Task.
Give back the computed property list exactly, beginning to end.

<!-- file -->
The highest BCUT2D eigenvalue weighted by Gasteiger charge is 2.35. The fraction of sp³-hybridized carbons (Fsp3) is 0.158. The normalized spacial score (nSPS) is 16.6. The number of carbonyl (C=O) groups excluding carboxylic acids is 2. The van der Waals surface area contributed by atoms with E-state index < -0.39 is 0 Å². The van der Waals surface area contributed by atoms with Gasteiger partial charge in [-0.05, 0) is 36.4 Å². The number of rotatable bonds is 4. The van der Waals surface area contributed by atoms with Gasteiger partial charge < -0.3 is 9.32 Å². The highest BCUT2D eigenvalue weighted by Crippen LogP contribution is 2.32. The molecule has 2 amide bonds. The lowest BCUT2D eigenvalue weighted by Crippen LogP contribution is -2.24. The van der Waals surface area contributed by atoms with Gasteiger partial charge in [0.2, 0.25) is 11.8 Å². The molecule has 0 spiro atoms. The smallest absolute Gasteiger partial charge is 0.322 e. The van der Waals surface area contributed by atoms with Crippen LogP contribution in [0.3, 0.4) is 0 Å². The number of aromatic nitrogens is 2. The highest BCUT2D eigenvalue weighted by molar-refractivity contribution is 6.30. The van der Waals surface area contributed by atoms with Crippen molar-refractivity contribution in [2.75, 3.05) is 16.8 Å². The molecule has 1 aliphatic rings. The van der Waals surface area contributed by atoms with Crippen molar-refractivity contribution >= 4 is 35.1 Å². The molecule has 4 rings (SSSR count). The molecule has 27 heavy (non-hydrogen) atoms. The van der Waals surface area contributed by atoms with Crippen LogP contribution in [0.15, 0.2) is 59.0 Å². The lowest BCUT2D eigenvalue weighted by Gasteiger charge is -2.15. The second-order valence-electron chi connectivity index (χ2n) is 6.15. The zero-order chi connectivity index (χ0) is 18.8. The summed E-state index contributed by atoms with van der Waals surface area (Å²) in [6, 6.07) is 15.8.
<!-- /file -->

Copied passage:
The highest BCUT2D eigenvalue weighted by Gasteiger charge is 2.35. The fraction of sp³-hybridized carbons (Fsp3) is 0.158. The normalized spacial score (nSPS) is 16.6. The number of carbonyl (C=O) groups excluding carboxylic acids is 2. The van der Waals surface area contributed by atoms with E-state index < -0.39 is 0 Å². The van der Waals surface area contributed by atoms with Gasteiger partial charge in [-0.05, 0) is 36.4 Å². The number of rotatable bonds is 4. The van der Waals surface area contributed by atoms with Gasteiger partial charge < -0.3 is 9.32 Å². The highest BCUT2D eigenvalue weighted by Crippen LogP contribution is 2.32. The molecule has 2 amide bonds. The lowest BCUT2D eigenvalue weighted by Crippen LogP contribution is -2.24. The van der Waals surface area contributed by atoms with Gasteiger partial charge in [0.2, 0.25) is 11.8 Å². The molecule has 0 spiro atoms. The smallest absolute Gasteiger partial charge is 0.322 e. The van der Waals surface area contributed by atoms with Crippen LogP contribution in [0.3, 0.4) is 0 Å². The number of aromatic nitrogens is 2. The highest BCUT2D eigenvalue weighted by molar-refractivity contribution is 6.30. The van der Waals surface area contributed by atoms with Crippen molar-refractivity contribution in [2.75, 3.05) is 16.8 Å². The molecule has 1 aliphatic rings. The van der Waals surface area contributed by atoms with Crippen molar-refractivity contribution >= 4 is 35.1 Å². The molecule has 4 rings (SSSR count). The molecule has 27 heavy (non-hydrogen) atoms. The van der Waals surface area contributed by atoms with Crippen LogP contribution in [0.15, 0.2) is 59.0 Å². The lowest BCUT2D eigenvalue weighted by Gasteiger charge is -2.15. The second-order valence-electron chi connectivity index (χ2n) is 6.15. The zero-order chi connectivity index (χ0) is 18.8. The summed E-state index contributed by atoms with van der Waals surface area (Å²) in [6, 6.07) is 15.8.